AT&T Complains To FCC About ‘Illegal’ T-Mobile And Sprint Wi-Fi Calling

AT&T is like the one kid at the pool who walks instead of running – and then tries to get everyone else in trouble with the lifeguard. But what else can you do when your competitors are offering Wi-Fi calling and you’re toeing the FCC’s line?

Wi-Fi calling (using your home wireless network or a Wi-Fi hotspot to place phone calls on your mobile phone) has been around for quite some time, but it’s mostly been a perk of wireless carriers T-Mobile and Sprint. AT&T looked into offering the service too, with an eye towards reeling in more iPhone users who could take advantage of their home networks. But, according to AT&T, it hasn’t been able to get approval from the FCC to take the service live. It’s not that the others received the approval, from AT&T’s perspective: it’s that Sprint and T-Mobile are simply ignoring the FCC’s rules.

1Wifi calling Tmobile

Naturally, AT&T raised the issue with the FCC, reportedly via a letter from AT&T vice president James Cicconi to FCC chairman Tom Wheeler. The letter points out that AT&T has been striving to meet a key requirement of Wi-Fi calling, which is teletypewriter (TTY) support. AT&T has been working on a similar service, known as real-time text (RTT), and it asked the FCC for a waiver that would let it substitute RTT for TTY.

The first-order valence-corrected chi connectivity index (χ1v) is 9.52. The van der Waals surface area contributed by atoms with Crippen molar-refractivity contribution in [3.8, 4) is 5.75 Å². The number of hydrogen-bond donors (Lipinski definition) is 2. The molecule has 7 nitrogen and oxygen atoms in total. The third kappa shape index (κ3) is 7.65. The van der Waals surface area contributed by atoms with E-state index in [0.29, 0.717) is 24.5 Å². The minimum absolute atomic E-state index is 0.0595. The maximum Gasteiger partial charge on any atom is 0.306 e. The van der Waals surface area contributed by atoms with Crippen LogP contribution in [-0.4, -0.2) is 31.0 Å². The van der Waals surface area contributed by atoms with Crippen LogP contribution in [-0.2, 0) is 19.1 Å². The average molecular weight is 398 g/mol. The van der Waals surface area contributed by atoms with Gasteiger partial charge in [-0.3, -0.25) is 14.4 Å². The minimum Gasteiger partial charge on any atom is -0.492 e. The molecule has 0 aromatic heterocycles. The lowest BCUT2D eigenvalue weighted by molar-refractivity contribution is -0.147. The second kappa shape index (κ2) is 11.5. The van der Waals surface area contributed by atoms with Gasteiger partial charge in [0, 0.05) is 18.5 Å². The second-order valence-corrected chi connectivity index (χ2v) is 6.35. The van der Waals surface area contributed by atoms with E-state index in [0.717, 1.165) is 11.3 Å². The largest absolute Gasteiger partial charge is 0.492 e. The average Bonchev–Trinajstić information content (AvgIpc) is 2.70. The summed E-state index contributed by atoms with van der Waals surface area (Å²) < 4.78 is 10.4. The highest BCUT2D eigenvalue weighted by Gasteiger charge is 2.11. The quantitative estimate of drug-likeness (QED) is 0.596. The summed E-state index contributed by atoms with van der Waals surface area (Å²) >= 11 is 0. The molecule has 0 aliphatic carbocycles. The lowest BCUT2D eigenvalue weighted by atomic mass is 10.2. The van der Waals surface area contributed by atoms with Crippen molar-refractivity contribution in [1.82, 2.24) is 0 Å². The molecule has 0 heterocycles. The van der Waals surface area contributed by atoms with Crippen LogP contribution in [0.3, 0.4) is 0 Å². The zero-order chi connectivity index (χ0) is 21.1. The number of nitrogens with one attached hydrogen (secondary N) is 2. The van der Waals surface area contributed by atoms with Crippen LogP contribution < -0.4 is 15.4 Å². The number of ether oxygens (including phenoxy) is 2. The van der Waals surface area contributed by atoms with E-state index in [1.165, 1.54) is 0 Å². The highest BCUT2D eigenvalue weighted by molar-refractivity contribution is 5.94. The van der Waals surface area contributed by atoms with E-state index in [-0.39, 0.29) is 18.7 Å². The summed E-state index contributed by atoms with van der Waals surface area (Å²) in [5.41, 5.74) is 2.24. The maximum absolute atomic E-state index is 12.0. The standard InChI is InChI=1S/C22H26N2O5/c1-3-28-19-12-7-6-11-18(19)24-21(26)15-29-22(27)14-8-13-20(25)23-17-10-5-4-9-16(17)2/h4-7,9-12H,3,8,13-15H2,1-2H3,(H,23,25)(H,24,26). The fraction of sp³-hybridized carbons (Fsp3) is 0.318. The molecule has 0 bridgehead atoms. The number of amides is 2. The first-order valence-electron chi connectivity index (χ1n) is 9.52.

If the FCC agrees to the waiver, it would seem to give AT&T the clearance it needs to provide Wi-Fi calling to its customers. AT&T has been waiting since June, however, and is getting understandably antsy. Thus, the letter, which points out that Sprint and T-Mobile don’t have waivers, but have gone on to offer the service anyway.

“This past Friday, September 25, was the date on which AT&T intended to introduce Wi-Fi calling services in competition with other competitors in the market, namely T-Mobile and Sprint,” wrote Cicconi in the letter to FCC chairman Wheeler. “As discussed above, those carriers have been offering Wi-Fi calling services for a significant period of time, well over a year on Android devices and for months on iOS devices. Neither of those carriers has approached the FCC to request a waiver of the TTY rules.”

As you might expect, T-Mobile CEO John Legere responded to a tweet on the subject by The Verge’s Chris Ziegler with his usual flair: “@zpower @WaltBTIG @FCC we didn’t launch wifi we Unleashed it!”

Now we'll see if the FCC blows its whistle or gets back to applying sun lotion.

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